A holiday can change everything!

Posted on : Jun 20, 2016

One families persistance to take a parent (in hospital level care) overseas - reaps more rewards than just a suntan!

What do you do if a 'dependent' family member would like to fly back over to the same place overseas that she used to visit with her late husband for more than 20 years? Well, the answer might be obvious, but not everyone is likely to feel the same way.

For one family, it took several months to get people to accept the idea that a resident in hospital level agedcare - who, according to the rules, requires two people to transition her and is on a pureed diet due to possible 'aspirating' issues - really did want to go on holiday... 

So what do you do?

To try to make this dream become a reality, one family found that many people are reluctant to advise on how to take elderly family members (that are maybe resthome/hospital level care) away on holiday.

The following details some of this families experiences, along with hints and tips that they've learnt in taking the opportunity of 'another trip down memory lane' and make the most of the time with those that once looked after you.


"For our parents, Surfers Paradise on the Gold Coast held many, many memories.

Dad had worked long and hard for years to take us to Surfers during our teenage years, and then later, find a place on the Gold Coast to escape the cold Christchurch winters each year when they retired. It wasn't a flash apartment - but it was somewhere that they could call home in Winter.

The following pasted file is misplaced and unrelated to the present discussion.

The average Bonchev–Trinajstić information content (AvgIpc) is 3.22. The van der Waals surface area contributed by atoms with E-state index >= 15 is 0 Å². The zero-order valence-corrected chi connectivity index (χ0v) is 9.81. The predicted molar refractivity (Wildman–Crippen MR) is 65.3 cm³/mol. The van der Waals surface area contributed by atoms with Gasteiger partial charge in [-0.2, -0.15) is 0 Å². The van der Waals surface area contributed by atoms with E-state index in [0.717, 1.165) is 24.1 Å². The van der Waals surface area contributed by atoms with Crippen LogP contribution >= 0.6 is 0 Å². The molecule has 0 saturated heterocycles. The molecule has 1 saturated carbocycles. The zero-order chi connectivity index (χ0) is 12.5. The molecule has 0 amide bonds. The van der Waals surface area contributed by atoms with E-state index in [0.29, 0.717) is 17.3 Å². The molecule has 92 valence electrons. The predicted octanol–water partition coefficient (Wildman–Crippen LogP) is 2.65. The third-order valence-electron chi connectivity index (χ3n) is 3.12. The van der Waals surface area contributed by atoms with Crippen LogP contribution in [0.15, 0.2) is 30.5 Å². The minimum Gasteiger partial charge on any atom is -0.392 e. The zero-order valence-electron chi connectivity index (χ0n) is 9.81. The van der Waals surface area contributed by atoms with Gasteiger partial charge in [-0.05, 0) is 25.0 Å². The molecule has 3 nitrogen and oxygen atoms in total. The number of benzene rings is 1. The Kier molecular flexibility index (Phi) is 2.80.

With mum's health taking a blow in 2010 with an aneurism - and then 4 months of PMH rehab to literally help her back on to her feet - we knew the opportunity for them both to enjoy going overseas was diminishing. So we encouraged them to head back over one more time.

Everything was looking good. I had flown back over with mum and dad and made sure they had settled in properly. After a week I flew back home. However, by the third week mum had started to have episodes of passing out. Dad had already called the local doctor out twice and ordered an ambulance (at a cost of a AUS$1000 per call out).

Tip: Check that your travel insurance covers ambulance callout costs. If you're a local resident, then it's heavily subsidised. If not, it's possible your travel insurance may not cover it and could be looking at the most expensive 10 minute ride you'll ever have.